Civil Liberties

A Judge Says Shaken-Baby Cases Rely on 'Junk Science'

The pediatric neurosurgeon who first popularized shaken-baby syndrome has doubts about how it is used in courtrooms today.


After his 11-month-old son showed signs of neurological damage in 2017, Darryl Nieves was charged with aggravated assault and endangering the welfare of a child. The indictment alleged that Nieves had injured the toddler, who was born prematurely with severe medical problems, by violently shaking him—an example of "abusive head trauma" (AHT), a.k.a. "shaken baby syndrome." But earlier this year, the judge presiding over Nieves' trial expressed appropriate skepticism about the very concept of AHT, which has been crucial in many dubious child abuse cases.

In a January 7 decision, New Jersey Superior Court Judge Pedro J. Jimenez Jr. barred testimony from AHT experts, saying the diagnosis is "akin to 'junk science.'" Jimenez is one of many critics who have questioned the reliability of shaken-baby convictions.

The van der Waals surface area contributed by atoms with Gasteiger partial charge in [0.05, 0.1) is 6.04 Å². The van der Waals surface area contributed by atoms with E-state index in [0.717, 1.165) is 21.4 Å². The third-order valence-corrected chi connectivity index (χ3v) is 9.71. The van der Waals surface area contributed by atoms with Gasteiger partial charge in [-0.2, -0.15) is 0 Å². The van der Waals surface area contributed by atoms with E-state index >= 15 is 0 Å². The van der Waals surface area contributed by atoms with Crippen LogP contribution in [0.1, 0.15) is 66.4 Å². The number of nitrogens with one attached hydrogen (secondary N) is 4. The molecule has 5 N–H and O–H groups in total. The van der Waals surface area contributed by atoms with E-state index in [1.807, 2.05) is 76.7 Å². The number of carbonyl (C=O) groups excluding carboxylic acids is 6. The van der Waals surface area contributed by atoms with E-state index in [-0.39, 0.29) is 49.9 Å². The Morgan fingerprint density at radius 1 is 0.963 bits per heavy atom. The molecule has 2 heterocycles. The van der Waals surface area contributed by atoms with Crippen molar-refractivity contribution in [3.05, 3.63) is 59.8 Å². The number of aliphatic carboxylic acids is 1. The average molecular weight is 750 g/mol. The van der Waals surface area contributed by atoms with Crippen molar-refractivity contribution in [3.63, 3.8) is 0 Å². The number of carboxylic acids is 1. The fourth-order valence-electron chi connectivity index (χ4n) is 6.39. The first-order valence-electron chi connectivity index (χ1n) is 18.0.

Child abuse specialists identify suspected AHT cases by a "triad" of symptoms: bleeding in the brain, bleeding in the eyes, and neurological impairment. But as Jimenez explained, that diagnosis is not supported by a scientific consensus, and even the pediatric neurosurgeon who first popularized it in 1971 has doubts about how it is used in courtrooms today.

"There is no proof provided that AHT is, in fact, a valid diagnosis explaining an inflicted trauma which causes a pathology," Jimenez wrote. "Instead, what the literature and testimony have clearly shown is that AHT is an assumption packaged as a medical diagnosis, unsupported by any medical or scientific testing." It is nevertheless "proffered in cases like this one as proof beyond a reasonable doubt as to the cause of the infant's injuries."

Despite its speculative foundation, Jimenez said, AHT has been used to bolster a "highly prejudicial" accusation. That prejudice can be disastrous for defendants.

Since 1989, according to the National Registry of Exonerations, 26 people convicted based on AHT evidence have been exonerated. Last October, Kim Hoover-Moore was released from an Ohio prison 17 years after she was wrongly convicted, based on AHT evidence, of killing a baby in her care.

Meanwhile, Robert Roberson is sitting on death row in Texas after being convicted of murdering his 2-year-old daughter by shaking and beating her. In briefs filed with the Texas Court of Criminal Appeals in April, forensics experts and three exonerees wrongly convicted of murder based on AHT diagnoses argue that Roberson's conviction should be overturned. While AHT "is presented as a medical 'diagnosis,'" the exonerees say, "it is really nothing of the kind."